Secure Apex Classes

By default, Apex runs in system mode, which means that it runs with substantially elevated permissions, acting as if the user had most permissions and all field- and object-level access granted. Because these security layers aren’t enforced like they are in the Salesforce UI, you must write code to enforce them. Otherwise, your components may inadvertently expose sensitive data that would normally be hidden from users in the Salesforce UI.

To work with Salesforce records, we recommend using Lightning Data Service, which handles sharing rules, CRUD, and field-level security for you. See Data Guidelines.

An authenticated or guest user can access an @AuraEnabled Apex method only when the user’s profile or an assigned permission set allows access to the Apex class.

For details on configuring user profile or permission set access to an Apex class, see Class Security in the Apex Developer Guide.

When you declare a class, it’s a best practice to specify with sharing to enforce sharing rules when a component uses the Apex controller.

An @AuraEnabled Apex class that doesn’t explicitly set with sharing or without sharing, or is defined with inherited sharing, uses a default or implicit value of with sharing. However, an Apex class that doesn’t explicitly set with sharing or without sharing inherits the value from the context in which it runs. So when a class without explicit sharing behavior is called by a class that sets one of the keywords, it operates with the sharing behavior of the calling class. To ensure that your class enforces sharing rules, set with sharing.

The with sharing keyword enforces record-level security. It doesn’t enforce object-level and field-level security. You must manually enforce object-level and field-level security separately in your Apex classes.

There are a few alternatives to enforce object-level and field-level permissions in your Apex code.

Easiest enforcement using WITH SECURITY_ENFORCED

To enforce object-level and field-level permissions, use the WITH SECURITY_ENFORCED clause for SOQL SELECT queries in Apex code, including subqueries and cross-object relationships.

The WITH SECURITY_ENFORCED clause is ideal if you have minimal experience developing secure code and for applications that don’t require graceful degradation on permissions errors.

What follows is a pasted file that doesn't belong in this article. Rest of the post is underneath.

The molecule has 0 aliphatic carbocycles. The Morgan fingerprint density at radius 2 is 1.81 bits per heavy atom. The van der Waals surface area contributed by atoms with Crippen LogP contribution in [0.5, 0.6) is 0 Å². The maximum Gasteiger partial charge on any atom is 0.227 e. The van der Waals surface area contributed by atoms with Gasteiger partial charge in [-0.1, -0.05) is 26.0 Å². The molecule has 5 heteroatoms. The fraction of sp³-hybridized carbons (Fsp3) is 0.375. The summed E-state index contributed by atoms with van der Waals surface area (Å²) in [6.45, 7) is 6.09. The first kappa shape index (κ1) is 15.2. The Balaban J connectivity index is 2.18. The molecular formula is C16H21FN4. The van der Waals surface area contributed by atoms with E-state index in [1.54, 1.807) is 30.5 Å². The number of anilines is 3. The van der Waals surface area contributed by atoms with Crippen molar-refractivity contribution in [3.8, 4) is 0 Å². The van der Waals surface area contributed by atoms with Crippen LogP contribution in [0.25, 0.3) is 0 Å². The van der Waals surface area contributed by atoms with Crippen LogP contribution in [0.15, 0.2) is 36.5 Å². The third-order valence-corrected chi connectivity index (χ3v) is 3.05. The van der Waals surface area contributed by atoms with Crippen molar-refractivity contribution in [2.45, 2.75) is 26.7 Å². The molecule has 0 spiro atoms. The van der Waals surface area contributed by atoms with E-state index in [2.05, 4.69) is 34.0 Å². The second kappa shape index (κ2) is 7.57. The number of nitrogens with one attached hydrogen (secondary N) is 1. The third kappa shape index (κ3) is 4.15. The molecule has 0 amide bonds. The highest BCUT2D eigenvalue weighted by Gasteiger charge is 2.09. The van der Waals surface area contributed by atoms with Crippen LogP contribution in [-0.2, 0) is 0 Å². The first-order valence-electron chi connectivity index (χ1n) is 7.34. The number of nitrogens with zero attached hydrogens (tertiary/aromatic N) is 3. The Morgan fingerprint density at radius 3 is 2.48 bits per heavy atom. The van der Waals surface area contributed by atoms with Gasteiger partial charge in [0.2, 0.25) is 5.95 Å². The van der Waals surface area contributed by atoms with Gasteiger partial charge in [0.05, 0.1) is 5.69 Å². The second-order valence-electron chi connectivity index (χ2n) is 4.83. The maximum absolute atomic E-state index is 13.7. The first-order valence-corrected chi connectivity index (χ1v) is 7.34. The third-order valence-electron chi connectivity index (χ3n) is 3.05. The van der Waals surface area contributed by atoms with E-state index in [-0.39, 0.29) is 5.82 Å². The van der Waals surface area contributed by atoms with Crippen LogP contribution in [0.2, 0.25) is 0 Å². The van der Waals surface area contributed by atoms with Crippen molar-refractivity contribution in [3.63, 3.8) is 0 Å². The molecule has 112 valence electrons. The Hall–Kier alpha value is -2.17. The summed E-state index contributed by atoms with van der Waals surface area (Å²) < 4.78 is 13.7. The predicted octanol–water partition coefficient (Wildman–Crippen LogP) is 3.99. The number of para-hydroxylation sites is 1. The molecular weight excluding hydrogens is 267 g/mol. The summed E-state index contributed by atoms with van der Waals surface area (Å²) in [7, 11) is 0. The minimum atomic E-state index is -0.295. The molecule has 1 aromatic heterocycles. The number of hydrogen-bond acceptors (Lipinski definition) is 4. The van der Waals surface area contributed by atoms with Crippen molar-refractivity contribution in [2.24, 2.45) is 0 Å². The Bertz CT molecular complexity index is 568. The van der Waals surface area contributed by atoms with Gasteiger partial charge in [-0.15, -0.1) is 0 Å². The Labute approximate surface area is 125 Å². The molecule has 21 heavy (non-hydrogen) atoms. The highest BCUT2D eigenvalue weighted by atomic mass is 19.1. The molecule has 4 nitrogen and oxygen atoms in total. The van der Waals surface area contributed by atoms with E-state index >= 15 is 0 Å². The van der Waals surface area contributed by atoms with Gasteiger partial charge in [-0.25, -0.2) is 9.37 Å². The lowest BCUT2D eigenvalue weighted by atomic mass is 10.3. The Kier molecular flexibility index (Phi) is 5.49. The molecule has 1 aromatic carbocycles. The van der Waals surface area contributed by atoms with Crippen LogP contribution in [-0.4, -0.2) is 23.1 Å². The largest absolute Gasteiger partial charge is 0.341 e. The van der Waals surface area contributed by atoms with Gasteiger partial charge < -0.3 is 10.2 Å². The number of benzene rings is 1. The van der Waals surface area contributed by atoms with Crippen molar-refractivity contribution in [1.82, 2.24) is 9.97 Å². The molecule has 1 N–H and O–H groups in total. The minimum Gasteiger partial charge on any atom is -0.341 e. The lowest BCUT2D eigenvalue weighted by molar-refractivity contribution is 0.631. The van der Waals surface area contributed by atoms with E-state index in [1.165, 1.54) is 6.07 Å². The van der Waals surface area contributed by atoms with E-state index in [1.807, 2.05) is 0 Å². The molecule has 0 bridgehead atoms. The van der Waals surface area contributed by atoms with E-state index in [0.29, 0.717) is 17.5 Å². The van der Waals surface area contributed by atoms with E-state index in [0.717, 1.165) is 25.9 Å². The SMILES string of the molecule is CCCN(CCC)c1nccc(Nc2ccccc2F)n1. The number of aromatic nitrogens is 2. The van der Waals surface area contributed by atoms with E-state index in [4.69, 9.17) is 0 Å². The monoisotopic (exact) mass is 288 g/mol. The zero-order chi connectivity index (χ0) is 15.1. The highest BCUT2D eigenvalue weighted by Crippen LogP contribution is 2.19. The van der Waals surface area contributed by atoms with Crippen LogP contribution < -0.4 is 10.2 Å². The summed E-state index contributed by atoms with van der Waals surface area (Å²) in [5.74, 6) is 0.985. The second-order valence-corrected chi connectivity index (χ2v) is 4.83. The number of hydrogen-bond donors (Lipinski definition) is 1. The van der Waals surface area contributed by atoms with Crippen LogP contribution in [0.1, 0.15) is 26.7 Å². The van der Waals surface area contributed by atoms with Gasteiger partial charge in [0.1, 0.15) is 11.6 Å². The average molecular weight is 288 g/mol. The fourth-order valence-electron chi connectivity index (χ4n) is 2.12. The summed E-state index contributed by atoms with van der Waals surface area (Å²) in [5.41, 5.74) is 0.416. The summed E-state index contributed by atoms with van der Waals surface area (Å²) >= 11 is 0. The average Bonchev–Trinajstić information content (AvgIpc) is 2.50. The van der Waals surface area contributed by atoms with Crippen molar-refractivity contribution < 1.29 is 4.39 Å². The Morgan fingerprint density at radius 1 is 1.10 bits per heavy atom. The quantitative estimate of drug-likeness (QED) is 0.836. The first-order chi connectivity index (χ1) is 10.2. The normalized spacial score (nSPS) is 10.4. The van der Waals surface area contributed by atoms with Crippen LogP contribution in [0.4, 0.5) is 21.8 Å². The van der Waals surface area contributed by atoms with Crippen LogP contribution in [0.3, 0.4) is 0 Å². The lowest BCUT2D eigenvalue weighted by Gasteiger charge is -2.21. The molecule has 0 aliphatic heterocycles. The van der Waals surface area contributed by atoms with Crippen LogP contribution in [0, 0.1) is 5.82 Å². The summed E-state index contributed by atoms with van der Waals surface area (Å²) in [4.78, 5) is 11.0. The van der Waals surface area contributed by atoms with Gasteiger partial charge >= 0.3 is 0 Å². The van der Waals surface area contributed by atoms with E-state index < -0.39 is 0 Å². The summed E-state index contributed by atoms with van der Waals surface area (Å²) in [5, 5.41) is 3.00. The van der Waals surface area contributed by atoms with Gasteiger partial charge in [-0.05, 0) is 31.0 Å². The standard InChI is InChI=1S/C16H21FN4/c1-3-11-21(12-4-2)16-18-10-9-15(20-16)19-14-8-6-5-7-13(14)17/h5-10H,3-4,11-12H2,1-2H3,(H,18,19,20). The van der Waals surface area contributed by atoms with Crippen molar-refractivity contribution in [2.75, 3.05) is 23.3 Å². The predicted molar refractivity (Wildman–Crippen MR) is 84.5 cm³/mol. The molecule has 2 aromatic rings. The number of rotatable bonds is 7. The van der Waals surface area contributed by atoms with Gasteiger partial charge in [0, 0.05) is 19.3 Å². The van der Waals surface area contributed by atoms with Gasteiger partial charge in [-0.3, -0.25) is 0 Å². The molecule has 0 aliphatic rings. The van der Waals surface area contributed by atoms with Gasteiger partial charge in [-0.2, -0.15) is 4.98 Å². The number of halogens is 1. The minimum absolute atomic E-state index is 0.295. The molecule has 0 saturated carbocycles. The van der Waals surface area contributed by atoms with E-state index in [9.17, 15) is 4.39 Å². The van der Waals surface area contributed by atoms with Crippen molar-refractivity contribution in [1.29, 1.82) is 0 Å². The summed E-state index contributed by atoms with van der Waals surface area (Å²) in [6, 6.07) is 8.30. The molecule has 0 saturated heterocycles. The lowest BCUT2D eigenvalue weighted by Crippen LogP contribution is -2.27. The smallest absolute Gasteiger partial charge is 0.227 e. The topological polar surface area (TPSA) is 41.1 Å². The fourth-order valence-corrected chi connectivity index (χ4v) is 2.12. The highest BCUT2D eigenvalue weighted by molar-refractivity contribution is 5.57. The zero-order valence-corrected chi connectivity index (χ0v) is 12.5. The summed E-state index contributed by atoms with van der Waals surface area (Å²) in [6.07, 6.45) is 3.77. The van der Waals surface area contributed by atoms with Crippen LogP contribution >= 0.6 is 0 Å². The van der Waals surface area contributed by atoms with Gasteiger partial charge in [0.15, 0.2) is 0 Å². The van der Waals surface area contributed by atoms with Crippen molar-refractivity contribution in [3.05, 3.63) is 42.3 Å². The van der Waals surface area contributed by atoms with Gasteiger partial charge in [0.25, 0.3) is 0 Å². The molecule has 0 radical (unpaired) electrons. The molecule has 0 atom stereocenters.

This example queries fields on a custom expense object with an insecure method, get_UNSAFE_Expenses(). Don't use this class!

This next example uses a secure method, getExpenses(), which uses the WITH SECURITY_ENFORCED clause to enforce object-level and field-level permissions. Use this class instead of UnsafeExpenseController.

For more details, see the Apex Developer Guide.

Graceful degradation with stripInaccessible()

For more graceful degradation on permissions errors, use the stripInaccessible() method to enforce field- and object-level data protection. This method strips the fields and relationship fields from query and subquery results that the user can’t access. You can find out if any fields were stripped and throw an AuraHandledException with a custom error message, if desired.

You can also use the method to remove inaccessible sObject fields before DML operations to avoid exceptions and to sanitize sObjects that have been deserialized from an untrusted source.

This example updates ExpenseController to use stripInaccessible() instead of the WITH SECURITY_ENFORCED SOQL clause. The results are the same but stripInaccessible() gives you the opportunity to gracefully degrade instead of failing on an access violation when using WITH SECURITY_ENFORCED.

For more details and examples, see the Apex Developer Guide.

Legacy code using DescribeSObjectResult and DescribeFieldResult methods

Before the WITH SECURITY_ENFORCED clause and stripInaccessible() method were available, the only way to enforce object and field permissions was to check the current user’s access permission levels by calling the Schema.DescribeSObjectResult and Schema.DescribeFieldResult methods. Then, if a user has the necessary permissions, perform a specific DML operation or a query.

For example, you can call the isAccessible, isCreateable, or isUpdateable methods of Schema.DescribeSObjectResult to verify whether the current user has read, create, or update access to an sObject, respectively. Similarly, Schema.DescribeFieldResult exposes access control methods that you can call to check the current user’s read, create, or update access for a field.

This example uses the describe result methods. This approach requires many more lines of boilerplate code so we recommend using the WITH SECURITY_ENFORCED clause or stripInaccessible() method instead.

See Also